More than just a white cheesy substance found on the skin of newborns….
Vernix is Latin for varnish
Caseosa is Latin for cheese
You have waited 10 long months to meet your baby, and she is finally here. You get lost in the beauty of her face and hold her close to your chest. Instant love has enveloped your heart. She is perfect.
As minutes tick by you decide to get a closer look. You count her fingers and toes, kiss her nose and comment on her rosy lips. You notice some white sticky substance covering her body but you do not mind it because she is yours.
After some skin-to-skin time and her first feeding session, she is gently moved to the warmer for a more thorough assessment and you quietly ask what that white substance is all over her body. The nurse explains that it is called vernix caseosa.
What is vernix?
The dictionary definition of vernix caseosa is “the thick white substance composed of sebum and desquamated epithelial cells that provides a protective covering for the skin of the fetus.”
Most commonly called vernix, it plays an important role in protecting your baby in the womb. It serves many purposes but the two main ones are:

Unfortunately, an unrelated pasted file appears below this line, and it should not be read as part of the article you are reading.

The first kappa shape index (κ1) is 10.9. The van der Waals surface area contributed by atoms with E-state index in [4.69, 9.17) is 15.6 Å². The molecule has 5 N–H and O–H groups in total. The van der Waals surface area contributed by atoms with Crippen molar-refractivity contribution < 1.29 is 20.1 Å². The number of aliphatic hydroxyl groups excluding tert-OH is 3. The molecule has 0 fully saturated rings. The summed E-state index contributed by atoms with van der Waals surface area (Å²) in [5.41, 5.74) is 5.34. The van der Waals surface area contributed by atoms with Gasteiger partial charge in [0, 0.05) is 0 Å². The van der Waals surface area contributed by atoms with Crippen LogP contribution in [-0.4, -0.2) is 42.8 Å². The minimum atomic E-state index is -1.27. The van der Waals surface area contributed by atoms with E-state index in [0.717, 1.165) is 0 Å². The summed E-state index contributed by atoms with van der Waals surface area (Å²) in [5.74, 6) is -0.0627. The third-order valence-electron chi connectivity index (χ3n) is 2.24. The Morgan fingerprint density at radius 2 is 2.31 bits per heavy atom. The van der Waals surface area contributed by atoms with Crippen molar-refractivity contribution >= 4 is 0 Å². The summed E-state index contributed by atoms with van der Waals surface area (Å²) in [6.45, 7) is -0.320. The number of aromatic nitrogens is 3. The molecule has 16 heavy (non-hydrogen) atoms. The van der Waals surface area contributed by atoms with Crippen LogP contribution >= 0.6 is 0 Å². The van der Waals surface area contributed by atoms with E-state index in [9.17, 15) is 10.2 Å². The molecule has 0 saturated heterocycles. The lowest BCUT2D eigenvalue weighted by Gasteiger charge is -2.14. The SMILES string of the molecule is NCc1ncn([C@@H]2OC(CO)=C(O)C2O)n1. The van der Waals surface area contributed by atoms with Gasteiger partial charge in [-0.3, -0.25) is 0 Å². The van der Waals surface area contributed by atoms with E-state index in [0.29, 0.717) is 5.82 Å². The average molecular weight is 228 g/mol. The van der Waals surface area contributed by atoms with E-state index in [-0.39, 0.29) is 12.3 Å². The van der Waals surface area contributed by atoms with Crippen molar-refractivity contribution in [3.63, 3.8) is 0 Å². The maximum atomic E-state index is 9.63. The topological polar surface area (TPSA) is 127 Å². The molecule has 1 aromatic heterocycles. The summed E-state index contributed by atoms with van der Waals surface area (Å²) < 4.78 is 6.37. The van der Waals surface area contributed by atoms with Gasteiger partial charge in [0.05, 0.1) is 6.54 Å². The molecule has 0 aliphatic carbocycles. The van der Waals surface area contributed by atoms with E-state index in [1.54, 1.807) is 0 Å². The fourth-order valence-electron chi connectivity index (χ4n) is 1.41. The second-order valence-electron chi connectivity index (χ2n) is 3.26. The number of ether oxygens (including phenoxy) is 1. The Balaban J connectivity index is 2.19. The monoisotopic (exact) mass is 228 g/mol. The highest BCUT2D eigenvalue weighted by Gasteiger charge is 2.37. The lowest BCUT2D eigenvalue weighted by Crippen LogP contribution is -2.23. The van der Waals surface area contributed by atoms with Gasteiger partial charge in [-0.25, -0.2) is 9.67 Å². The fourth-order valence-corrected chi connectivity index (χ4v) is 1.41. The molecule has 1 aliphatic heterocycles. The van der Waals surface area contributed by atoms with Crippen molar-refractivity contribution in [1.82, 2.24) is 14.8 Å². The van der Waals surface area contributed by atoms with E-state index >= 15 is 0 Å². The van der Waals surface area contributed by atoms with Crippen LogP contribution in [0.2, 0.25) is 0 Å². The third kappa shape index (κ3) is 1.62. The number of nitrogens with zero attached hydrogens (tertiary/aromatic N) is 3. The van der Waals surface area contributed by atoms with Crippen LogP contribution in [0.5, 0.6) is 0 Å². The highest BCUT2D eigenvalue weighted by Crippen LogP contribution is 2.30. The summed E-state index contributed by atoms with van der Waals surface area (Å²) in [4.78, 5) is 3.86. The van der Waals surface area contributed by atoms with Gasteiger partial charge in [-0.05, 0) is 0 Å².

1) coats baby’s skin to protect it from wrinkling
2) it helps regulate the baby’s temperature in utero and after birth
Can you imagine what your skin would look and feel like if you floated in water for 10 months straight? I would be a wrinkled mess and probably have some badly chapped skin. Babies take a while to be able to regulate their own temperature, so rubbing some of the vernix in is a natural body temperature stabilizer after delivery and for the first 24-48 hours.
It is also beneficial to your baby’s skin as it contains antioxidants, anti-infection and anti-inflammatory properties that helps with their immature immune system. Vernix also helps act as a lubricant to decrease friction upon passing through the birth canal and helps to give babies their soft smooth skin.
The closer you are to your due date or if you go past it, the less vernix your baby will likely have. However, expect more of the cheese like substance on the skin of premature babies. It likes to hide in the creases and folds on your baby: under arms, crease in elbows, around the neck, in the ears, behind the knees, near the folds of the genitalia and inside the labia.
The World Health Organization (WHO), National Association of Neonatal Nursing (NANN) and the Association of Women’s Health Obstetrical and Neonatal Nursing (AWHONN) advise delaying baby’s first bath but the choice is ultimately yours. Eventually, testing is necessary, but an immediate bath is not! Do not be afraid to speak up about when and where you want your baby’s first bath to take place. Some parents like it to be done right away while others want to do it themselves once they get home. Share your decision with the staff, your partner, doula or any other support person in the room.